I'd encourage law students to look into labor and employment. If you can land at a big firm, you'll get the same amount of money while doing interesting work. There are also several in-house L&E positions for the future if that's of interest to you.



The way you ignored the prompt in your answer says a lot about why you wound up at a below-market firm in the first place.


Let the fireworks begin (or continue...)

oh, are people still engaging with OP at this point? i stopped reading his posts around page 2.

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Re: People who like Biglaw

Postby Anonymous User » Sun Dec 10, 2017 6:03 pm

lagamemnon wrote:


I don't know if you've already mentioned this, but do you do corp or lit?

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smokeylarue

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Re: People who like Biglaw

Postby smokeylarue » Mon Dec 11, 2017 1:27 am

bruinfan10 wrote:
RehnquistWasTheMan wrote:
lagamemnon wrote:
NewSouthernAssociate wrote:I was miserable my first couple years at a large but significantly below market paying firm doing general litigation. I'm much happier now doing labor and employment at a large firm in the same market. The cases I work on are genuinely interesting, and I like the partners I work with. I'm on track for about 2,200 hours this year and have also been able to take almost all 4 weeks of vacation without any issues. Perhaps starting out in an underpaid position has also made me appreciate my current job more.

Additionally, I worked for several attorneys at my old firm. I find it easier to work only for a couple partners now, as they know what I have on my plate and can manage expectations/deadlines accordingly.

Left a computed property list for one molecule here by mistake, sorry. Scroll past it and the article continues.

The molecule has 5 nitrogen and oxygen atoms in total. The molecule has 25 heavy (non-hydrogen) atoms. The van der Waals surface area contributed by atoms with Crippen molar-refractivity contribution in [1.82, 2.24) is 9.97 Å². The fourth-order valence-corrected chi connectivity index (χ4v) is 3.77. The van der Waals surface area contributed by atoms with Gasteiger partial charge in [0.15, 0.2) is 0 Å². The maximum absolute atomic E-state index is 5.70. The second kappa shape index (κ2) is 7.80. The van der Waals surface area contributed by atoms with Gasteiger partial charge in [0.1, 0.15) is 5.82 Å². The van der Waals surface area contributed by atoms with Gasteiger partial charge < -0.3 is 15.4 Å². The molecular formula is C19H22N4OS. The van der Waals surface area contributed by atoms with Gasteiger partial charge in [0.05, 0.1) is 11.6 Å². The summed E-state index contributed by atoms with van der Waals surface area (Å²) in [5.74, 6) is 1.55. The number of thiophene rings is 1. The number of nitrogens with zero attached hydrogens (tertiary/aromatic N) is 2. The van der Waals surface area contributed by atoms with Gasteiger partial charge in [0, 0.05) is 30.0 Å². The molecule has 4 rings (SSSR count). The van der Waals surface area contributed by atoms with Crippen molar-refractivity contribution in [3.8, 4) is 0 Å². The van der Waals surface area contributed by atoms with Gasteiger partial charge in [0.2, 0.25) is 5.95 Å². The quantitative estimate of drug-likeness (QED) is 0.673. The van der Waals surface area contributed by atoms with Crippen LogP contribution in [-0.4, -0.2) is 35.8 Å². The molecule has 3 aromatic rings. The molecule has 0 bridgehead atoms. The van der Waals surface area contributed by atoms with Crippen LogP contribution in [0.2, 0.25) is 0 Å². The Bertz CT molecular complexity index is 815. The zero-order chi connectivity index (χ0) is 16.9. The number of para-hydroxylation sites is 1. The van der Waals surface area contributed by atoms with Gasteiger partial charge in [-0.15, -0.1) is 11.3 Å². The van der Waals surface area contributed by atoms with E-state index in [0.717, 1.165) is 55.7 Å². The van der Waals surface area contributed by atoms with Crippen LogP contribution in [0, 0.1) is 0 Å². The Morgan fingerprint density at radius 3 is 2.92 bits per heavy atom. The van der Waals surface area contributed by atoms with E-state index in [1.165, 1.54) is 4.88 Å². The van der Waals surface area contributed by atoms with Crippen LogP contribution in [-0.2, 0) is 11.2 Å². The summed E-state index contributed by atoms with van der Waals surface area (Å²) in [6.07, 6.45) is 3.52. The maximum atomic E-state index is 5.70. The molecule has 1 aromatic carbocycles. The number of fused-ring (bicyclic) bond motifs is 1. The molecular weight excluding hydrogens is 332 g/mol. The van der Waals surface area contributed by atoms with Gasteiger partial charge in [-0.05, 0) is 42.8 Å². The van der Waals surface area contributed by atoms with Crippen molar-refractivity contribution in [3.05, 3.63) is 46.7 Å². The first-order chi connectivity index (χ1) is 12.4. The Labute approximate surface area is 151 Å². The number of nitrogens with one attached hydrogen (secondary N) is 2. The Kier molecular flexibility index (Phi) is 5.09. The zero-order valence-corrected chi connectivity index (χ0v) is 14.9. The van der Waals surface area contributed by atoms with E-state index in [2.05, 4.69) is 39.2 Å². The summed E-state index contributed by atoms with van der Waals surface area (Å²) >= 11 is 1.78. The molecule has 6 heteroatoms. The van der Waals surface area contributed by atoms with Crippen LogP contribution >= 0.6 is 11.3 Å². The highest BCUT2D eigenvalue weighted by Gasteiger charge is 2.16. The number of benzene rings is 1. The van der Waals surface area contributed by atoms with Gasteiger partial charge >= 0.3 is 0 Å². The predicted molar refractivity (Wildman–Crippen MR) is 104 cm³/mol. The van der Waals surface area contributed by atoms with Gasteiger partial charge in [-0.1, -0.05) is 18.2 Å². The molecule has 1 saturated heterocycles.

I'd encourage law students to look into labor and employment. If you can land at a big firm, you'll get the same amount of money while doing interesting work. There are also several in-house L&E positions for the future if that's of interest to you.



The way you ignored the prompt in your answer says a lot about why you wound up at a below-market firm in the first place.


Let the fireworks begin (or continue...)

oh, are people still engaging with OP at this point? i stopped reading his posts around page 2.


Had no idea he was even the OP, truly no one gave a shit about his original post lol

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nealric

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Re: People who like Biglaw

Postby nealric » Mon Dec 11, 2017 9:39 am

Monochromatic Oeuvre wrote:
nealric wrote:One problem with simply discounting "posh suburbs and cities" is that those are precisely the places where one has the most potential to save up that kind of money at an early age (and where Biglaw has offices). While it's certainly possible to simply pack up and move to a place with a lower cost of living, that likely means abandoning friends and family. For many, proximity friends and family are far more important than money.


It doesn’t necessarily mean abandoning anyone. There is a world of options between Soho and a cabin on the Wyoming prairie. With that kind of spending permitted—and no need to save—you’d have no problem getting a $500-600k house, which is enough to have a decent-sized house in a nice district within an hour of downtown even in NYC. And again, that’s if you never worked any other job at all (which you would probably wind up doing).

But again, set the threshold for happiness wherever you please. Just be okay with all the extra bullshit you have to put up with to get to that level.


For me, living an hour (as opposed to 10 or 15 minutes) from friends and family is a big deal. You can't casually pop over for dinner or to say hi- it's a big ordeal- especially if you were talking NYC area where train and traffic problems can easily turn an hour trip into two or more. Of course, I'm not saying any of this has to apply to everyone.

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Re: People who like Biglaw

Postby Nebby » Mon Dec 11, 2017 10:33 am

Lol "friends and family" and "biglaw"